Jones bucked the NFL tradition of operating all-for-one and cut separate marketing deals for the Cowboys and then-Texas Stadium with Pepsi, Dr Pepper and Nike.

The NFL, led by then-Commissioner Paul Tagliabue, who is up for Hall of Fame induction as a contributor with Jones, sued Jones for $300 million in 1995. Jones countersued for $750 million.

“The lawsuit is a sad commentary on where Jerry Jones is. He’s isolated from the other owners,” said Tagliabue at the time.

Of course, Jones eventually won. Both lawsuits were dropped and the league prospered.

Jones said it was always about growing the Cowboys and growing the league.

“Everything I have ever done with the Cowboys I have looked as though ultimately if we were successful with it, even though it hadn’t been done in the league, then other teams would use best practices or it would be something the league would actually demand that the teams do,” Jones said “I have always thought we should demand of all our teams that they have a certain best practices and certain emphasis toward marketing or creating visibility or creating interest for their club. I think that is a responsibility of the people that own the clubs.”

Television deals

Jones’ biggest impact was in television rights fees, and that also came against the wishes of Paul Tagliabue and other old-school owners, namely the late Art Modell, the chairman of the broadcast committee and one of his biggest critics.

At the end of the 1993 season, CBS and NBC, which were paying about $455 million a year combined, complained of losing big money and asked for a reduction in rights fees.

Modell and Tagliabue agreed, believing it was in the league’s best interest.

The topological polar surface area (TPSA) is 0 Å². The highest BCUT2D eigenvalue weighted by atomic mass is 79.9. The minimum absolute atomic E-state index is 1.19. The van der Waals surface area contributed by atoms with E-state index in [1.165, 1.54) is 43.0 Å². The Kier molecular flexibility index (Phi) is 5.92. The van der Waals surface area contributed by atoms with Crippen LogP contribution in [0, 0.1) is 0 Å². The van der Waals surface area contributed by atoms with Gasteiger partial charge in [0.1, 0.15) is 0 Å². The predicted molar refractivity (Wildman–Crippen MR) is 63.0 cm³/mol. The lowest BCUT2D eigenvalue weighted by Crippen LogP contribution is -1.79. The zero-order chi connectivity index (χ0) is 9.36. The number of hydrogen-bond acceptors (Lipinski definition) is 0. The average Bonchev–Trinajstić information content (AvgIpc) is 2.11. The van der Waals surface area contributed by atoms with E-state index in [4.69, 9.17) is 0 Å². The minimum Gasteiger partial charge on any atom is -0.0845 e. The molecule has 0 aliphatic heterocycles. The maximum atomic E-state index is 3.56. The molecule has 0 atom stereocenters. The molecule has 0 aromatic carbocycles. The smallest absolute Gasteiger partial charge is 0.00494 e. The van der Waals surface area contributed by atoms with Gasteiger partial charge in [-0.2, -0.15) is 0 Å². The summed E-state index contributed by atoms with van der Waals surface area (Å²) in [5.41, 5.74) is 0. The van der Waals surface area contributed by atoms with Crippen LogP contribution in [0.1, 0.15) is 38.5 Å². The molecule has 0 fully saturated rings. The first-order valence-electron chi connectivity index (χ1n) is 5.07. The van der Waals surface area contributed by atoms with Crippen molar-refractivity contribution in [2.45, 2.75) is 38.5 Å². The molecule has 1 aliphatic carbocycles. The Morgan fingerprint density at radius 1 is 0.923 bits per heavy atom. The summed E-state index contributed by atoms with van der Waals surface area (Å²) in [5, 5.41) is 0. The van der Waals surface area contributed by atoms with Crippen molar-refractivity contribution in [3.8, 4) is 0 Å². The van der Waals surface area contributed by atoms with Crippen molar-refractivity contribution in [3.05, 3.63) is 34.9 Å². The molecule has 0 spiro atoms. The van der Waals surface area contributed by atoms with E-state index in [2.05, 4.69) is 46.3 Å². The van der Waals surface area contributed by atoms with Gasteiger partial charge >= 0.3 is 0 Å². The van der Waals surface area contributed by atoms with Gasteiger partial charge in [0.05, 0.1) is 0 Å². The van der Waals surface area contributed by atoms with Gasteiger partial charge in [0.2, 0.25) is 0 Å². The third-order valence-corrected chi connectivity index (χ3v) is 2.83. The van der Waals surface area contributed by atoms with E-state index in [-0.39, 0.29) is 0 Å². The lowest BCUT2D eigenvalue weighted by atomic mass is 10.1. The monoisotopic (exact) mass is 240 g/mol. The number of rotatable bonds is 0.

Jones led a coup to block the Modell-led proposal to refund the money and then encouraged the owners to agree to a $1 million-per-team reduction and no contract extension.

Tagliabue put Jones on the committee to negotiate a new television contract for the 1994 season.

Jones changed the landscape forever by bringing Fox to the table, cutting CBS out of the process with a bid that was $100 million more per season.

In the end, the NFL went from a $900 million television deal in 1990 to $1.1 billion in 1994. It went to $2.2 billion in 1997 and is now worth $7 billion.

Jones credits his oil wildcatter days for making him comfortable with change, ambiguity and taking risks in hopes of big rewards. He said other owners were too pragmatic and couldn’t buy “into the sauce” he was selling. At least, not then.

“When we got in the NFL, I started with ambiguity. I started with not knowing really where the Cowboys were. So you had to play that option quarterback on out to the end and see what was there before you made your move,” Jones said. “That method of managing and that method of operating, in my mind, has been a positive for our franchise and I think it’s certainly had a good, positive impact for the NFL. I must admit that when I initially started it, I had a lot people shaking their finger, naysaying, saying, ‘I had my doubts’…”

And now he is on the precipice of the Hall of Fame.

“The level that I’ve gotten to be involved in through the Cowboys, because of the Cowboys and because of the NFL, I was a walk-on at whatever it is we’re doing here,” Jones said. “There’s no question the competition, the evolving of the NFL caused me to go to another level at least of confidence, of what I was willing to try to do and it brought that out in me. And so for me to sit here and get a pat on the back of something that really has contributed to me making my life so much more for me, that’s not necessary, but it is amazing.”

Clarence Hill: 817-390-7760, @clarencehilljr